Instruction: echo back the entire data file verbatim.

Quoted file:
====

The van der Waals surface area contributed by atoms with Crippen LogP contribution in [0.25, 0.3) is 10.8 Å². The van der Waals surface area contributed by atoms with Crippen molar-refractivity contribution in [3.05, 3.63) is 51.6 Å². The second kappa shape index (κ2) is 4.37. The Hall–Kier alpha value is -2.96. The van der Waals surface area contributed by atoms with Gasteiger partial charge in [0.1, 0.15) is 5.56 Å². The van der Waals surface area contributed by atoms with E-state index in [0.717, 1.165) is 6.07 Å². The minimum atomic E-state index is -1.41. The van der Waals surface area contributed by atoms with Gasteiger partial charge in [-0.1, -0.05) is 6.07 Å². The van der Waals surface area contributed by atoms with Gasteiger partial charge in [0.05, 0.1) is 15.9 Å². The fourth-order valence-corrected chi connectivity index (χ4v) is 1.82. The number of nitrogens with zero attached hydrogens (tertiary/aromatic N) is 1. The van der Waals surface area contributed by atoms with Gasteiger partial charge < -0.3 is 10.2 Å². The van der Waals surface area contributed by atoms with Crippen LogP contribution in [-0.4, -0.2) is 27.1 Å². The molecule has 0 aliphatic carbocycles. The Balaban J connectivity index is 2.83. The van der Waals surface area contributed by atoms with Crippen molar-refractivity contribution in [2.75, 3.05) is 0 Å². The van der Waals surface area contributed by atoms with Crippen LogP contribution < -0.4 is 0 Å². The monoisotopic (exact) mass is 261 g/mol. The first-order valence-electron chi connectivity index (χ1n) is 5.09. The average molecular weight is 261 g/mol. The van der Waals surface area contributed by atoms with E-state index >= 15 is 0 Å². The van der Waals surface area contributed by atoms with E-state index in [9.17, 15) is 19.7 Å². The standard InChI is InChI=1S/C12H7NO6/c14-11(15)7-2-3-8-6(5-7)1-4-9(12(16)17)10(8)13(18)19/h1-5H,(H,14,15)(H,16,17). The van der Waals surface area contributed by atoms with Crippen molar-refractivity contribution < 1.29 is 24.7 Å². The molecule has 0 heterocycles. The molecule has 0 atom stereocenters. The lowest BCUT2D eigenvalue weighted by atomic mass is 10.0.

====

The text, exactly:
The van der Waals surface area contributed by atoms with Crippen LogP contribution in [0.25, 0.3) is 10.8 Å². The van der Waals surface area contributed by atoms with Crippen molar-refractivity contribution in [3.05, 3.63) is 51.6 Å². The second kappa shape index (κ2) is 4.37. The Hall–Kier alpha value is -2.96. The van der Waals surface area contributed by atoms with Gasteiger partial charge in [0.1, 0.15) is 5.56 Å². The van der Waals surface area contributed by atoms with E-state index in [0.717, 1.165) is 6.07 Å². The minimum atomic E-state index is -1.41. The van der Waals surface area contributed by atoms with Gasteiger partial charge in [-0.1, -0.05) is 6.07 Å². The van der Waals surface area contributed by atoms with Gasteiger partial charge in [0.05, 0.1) is 15.9 Å². The fourth-order valence-corrected chi connectivity index (χ4v) is 1.82. The number of nitrogens with zero attached hydrogens (tertiary/aromatic N) is 1. The van der Waals surface area contributed by atoms with Gasteiger partial charge < -0.3 is 10.2 Å². The van der Waals surface area contributed by atoms with Crippen LogP contribution in [-0.4, -0.2) is 27.1 Å². The molecule has 0 aliphatic carbocycles. The Balaban J connectivity index is 2.83. The van der Waals surface area contributed by atoms with Crippen molar-refractivity contribution in [2.75, 3.05) is 0 Å². The van der Waals surface area contributed by atoms with Crippen LogP contribution < -0.4 is 0 Å². The monoisotopic (exact) mass is 261 g/mol. The first-order valence-electron chi connectivity index (χ1n) is 5.09. The average molecular weight is 261 g/mol. The van der Waals surface area contributed by atoms with E-state index >= 15 is 0 Å². The van der Waals surface area contributed by atoms with E-state index in [9.17, 15) is 19.7 Å². The standard InChI is InChI=1S/C12H7NO6/c14-11(15)7-2-3-8-6(5-7)1-4-9(12(16)17)10(8)13(18)19/h1-5H,(H,14,15)(H,16,17). The van der Waals surface area contributed by atoms with Crippen molar-refractivity contribution < 1.29 is 24.7 Å². The molecule has 0 heterocycles. The molecule has 0 atom stereocenters. The lowest BCUT2D eigenvalue weighted by atomic mass is 10.0.